I spent New Year’s Eve playing a Sherlock Holmes game, where my parents and I looked for a conspiracy at every turn. I also spent some time thinking about resolutions, about what I wanted to accomplish this year. It is an odd time to consider goals, to plan, to consider how to step away, when events in the world, and in the U.S., without stop.
Yet, I am attempting to carry on and, in some ways, have tried position it in my brain as a way to rebel. There is a lot I cannot do so I do what I can. I wear a mask, I try to avoid populated gatherings, I vote, I donate money. I also write. I plot and research for my next book. I’ve started journaling, and a quilt, and planning my next trip.
Self-care has been a buzz word, I have no proof, but I’m guessing its popularity tracked right after the time burnout became a part of mainstream conversations. Like many things, self-care has often been positioned as a way to increase purchasing. Self-care as in new bubble bath, wine, sneakers. Self-care as code for eating healthy as code for losing the weight. Self-care as a new skincare product because we all deserve it. Maybe that’s my experience based on the ad algorithms and a sign I spend too much time scrolling through social media.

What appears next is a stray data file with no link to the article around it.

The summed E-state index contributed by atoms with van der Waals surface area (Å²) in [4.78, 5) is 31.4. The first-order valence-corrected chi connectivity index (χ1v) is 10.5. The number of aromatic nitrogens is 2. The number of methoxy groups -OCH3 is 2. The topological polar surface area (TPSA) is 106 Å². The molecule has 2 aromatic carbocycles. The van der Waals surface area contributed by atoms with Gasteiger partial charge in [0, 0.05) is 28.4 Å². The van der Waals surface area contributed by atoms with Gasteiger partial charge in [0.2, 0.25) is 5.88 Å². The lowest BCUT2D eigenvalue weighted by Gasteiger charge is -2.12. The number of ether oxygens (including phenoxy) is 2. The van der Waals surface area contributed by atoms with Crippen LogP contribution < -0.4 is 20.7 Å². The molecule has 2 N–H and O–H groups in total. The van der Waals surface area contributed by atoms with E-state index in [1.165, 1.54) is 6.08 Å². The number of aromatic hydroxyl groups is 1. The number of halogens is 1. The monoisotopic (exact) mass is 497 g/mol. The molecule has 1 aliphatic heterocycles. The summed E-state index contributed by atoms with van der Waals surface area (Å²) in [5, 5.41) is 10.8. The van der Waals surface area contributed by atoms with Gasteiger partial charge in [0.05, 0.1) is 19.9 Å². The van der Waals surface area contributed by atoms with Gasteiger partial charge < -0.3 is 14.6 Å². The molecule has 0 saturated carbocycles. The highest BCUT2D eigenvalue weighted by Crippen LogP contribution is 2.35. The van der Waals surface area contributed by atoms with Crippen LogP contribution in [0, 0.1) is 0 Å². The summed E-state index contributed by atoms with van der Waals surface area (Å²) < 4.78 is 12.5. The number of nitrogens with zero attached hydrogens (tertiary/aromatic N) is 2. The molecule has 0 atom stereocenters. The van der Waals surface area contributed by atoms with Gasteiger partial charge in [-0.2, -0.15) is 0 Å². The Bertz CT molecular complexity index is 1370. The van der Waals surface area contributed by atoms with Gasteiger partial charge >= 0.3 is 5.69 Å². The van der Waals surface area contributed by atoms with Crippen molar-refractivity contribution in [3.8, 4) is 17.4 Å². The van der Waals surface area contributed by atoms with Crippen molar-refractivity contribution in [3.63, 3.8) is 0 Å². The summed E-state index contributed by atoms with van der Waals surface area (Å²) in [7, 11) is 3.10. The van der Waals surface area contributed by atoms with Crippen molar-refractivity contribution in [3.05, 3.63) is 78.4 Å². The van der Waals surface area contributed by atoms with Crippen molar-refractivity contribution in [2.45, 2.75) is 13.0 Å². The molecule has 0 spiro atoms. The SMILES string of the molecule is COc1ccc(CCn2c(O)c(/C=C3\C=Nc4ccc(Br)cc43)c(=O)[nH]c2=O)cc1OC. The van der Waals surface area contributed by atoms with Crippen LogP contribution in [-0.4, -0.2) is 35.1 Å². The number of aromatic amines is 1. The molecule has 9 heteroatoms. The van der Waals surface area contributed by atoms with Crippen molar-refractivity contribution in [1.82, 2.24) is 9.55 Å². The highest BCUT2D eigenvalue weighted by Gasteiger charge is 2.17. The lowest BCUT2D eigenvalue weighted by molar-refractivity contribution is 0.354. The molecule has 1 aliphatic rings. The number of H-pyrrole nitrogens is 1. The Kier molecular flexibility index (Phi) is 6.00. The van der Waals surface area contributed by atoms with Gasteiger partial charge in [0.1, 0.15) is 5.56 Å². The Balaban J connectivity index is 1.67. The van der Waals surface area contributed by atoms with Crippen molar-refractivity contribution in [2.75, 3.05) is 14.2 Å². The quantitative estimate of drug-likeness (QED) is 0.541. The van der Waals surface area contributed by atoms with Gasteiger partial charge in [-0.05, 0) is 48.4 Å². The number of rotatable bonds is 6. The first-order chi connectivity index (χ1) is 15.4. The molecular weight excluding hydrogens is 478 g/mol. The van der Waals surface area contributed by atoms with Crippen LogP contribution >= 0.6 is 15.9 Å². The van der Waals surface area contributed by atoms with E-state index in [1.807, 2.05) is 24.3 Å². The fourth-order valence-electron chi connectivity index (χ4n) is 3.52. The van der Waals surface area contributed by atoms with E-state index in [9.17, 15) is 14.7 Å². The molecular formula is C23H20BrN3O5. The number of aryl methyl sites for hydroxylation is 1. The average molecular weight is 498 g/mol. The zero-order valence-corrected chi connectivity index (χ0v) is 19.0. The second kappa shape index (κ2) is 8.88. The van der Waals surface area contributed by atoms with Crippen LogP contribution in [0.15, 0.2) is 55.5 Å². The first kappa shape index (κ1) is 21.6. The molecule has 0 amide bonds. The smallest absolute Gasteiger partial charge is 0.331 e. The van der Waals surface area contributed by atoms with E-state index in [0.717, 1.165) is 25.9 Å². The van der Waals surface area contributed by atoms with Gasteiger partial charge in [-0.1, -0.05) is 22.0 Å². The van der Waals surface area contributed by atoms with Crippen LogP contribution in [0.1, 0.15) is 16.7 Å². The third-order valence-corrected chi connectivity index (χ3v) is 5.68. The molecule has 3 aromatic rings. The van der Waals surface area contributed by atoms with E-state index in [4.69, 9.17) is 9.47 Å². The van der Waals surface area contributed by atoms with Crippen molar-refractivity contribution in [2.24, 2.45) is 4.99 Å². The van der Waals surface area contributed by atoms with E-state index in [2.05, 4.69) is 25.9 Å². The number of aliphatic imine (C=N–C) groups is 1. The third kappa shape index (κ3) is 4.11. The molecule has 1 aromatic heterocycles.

At its heart though, self-care does suggest the need to check-in. Check on those standing calendar appointments, check on those spiraling thoughts, the people and support systems in your life. What’s working? What’s not? What’s missing? What’s too much? This self-reflection is new to me, and while I’ve done it previously it’s normally in reaction to event, to when I’m feeling stressed, overwhelmed, or when I’ve already through it and realize wow, I was not doing good for a while there.
When I had migraines on a more regular basis, my doctor told me to keep a journal. I was supposed to record when the migraine hit, symptoms (aura, nausea, pain scale), along with triggers I could identify. There is something about being purposeful about my emotional state in much the same way that has gone a long way to helping me. Getting stressed or annoyed? Take a deep breath. Write it out on a piece of paper. See what I can change and then put in the steps to do it.
If there is anything 2020 has taught me, it is the need to be purposeful with myself and finding out what I actually want to spend time and focusing on and what I don’t.